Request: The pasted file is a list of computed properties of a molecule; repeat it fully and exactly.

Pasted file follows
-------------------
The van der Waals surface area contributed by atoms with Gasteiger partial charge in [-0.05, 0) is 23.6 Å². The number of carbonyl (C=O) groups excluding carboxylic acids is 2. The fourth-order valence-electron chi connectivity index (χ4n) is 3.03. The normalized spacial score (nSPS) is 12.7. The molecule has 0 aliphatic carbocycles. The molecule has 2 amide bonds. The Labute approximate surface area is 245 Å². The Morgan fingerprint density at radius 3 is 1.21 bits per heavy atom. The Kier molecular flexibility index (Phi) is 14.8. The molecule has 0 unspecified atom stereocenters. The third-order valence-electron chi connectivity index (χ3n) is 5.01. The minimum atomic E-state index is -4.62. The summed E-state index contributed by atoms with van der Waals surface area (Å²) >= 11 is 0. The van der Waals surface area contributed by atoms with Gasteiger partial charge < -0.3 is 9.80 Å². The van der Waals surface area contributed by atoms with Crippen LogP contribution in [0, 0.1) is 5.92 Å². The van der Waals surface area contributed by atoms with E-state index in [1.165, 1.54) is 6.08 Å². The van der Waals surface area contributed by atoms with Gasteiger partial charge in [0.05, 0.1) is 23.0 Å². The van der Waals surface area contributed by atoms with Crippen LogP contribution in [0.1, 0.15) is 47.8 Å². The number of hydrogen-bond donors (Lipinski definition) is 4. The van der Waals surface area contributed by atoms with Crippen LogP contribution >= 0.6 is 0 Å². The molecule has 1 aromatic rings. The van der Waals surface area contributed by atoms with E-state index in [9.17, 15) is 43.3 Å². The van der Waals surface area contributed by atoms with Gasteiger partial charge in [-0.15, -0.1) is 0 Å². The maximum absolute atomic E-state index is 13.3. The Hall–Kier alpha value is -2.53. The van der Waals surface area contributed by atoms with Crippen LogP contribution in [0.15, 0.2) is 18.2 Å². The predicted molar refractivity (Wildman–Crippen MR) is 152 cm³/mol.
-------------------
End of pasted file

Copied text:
The van der Waals surface area contributed by atoms with Gasteiger partial charge in [-0.05, 0) is 23.6 Å². The number of carbonyl (C=O) groups excluding carboxylic acids is 2. The fourth-order valence-electron chi connectivity index (χ4n) is 3.03. The normalized spacial score (nSPS) is 12.7. The molecule has 0 aliphatic carbocycles. The molecule has 2 amide bonds. The Labute approximate surface area is 245 Å². The Morgan fingerprint density at radius 3 is 1.21 bits per heavy atom. The Kier molecular flexibility index (Phi) is 14.8. The molecule has 0 unspecified atom stereocenters. The third-order valence-electron chi connectivity index (χ3n) is 5.01. The minimum atomic E-state index is -4.62. The summed E-state index contributed by atoms with van der Waals surface area (Å²) >= 11 is 0. The van der Waals surface area contributed by atoms with Gasteiger partial charge < -0.3 is 9.80 Å². The van der Waals surface area contributed by atoms with Crippen LogP contribution in [0, 0.1) is 5.92 Å². The van der Waals surface area contributed by atoms with E-state index in [1.165, 1.54) is 6.08 Å². The van der Waals surface area contributed by atoms with Gasteiger partial charge in [0.05, 0.1) is 23.0 Å². The van der Waals surface area contributed by atoms with Crippen LogP contribution in [0.1, 0.15) is 47.8 Å². The number of hydrogen-bond donors (Lipinski definition) is 4. The van der Waals surface area contributed by atoms with Crippen LogP contribution >= 0.6 is 0 Å². The molecule has 1 aromatic rings. The van der Waals surface area contributed by atoms with E-state index in [9.17, 15) is 43.3 Å². The van der Waals surface area contributed by atoms with Gasteiger partial charge in [-0.15, -0.1) is 0 Å². The maximum absolute atomic E-state index is 13.3. The Hall–Kier alpha value is -2.53. The van der Waals surface area contributed by atoms with Crippen LogP contribution in [0.15, 0.2) is 18.2 Å². The predicted molar refractivity (Wildman–Crippen MR) is 152 cm³/mol.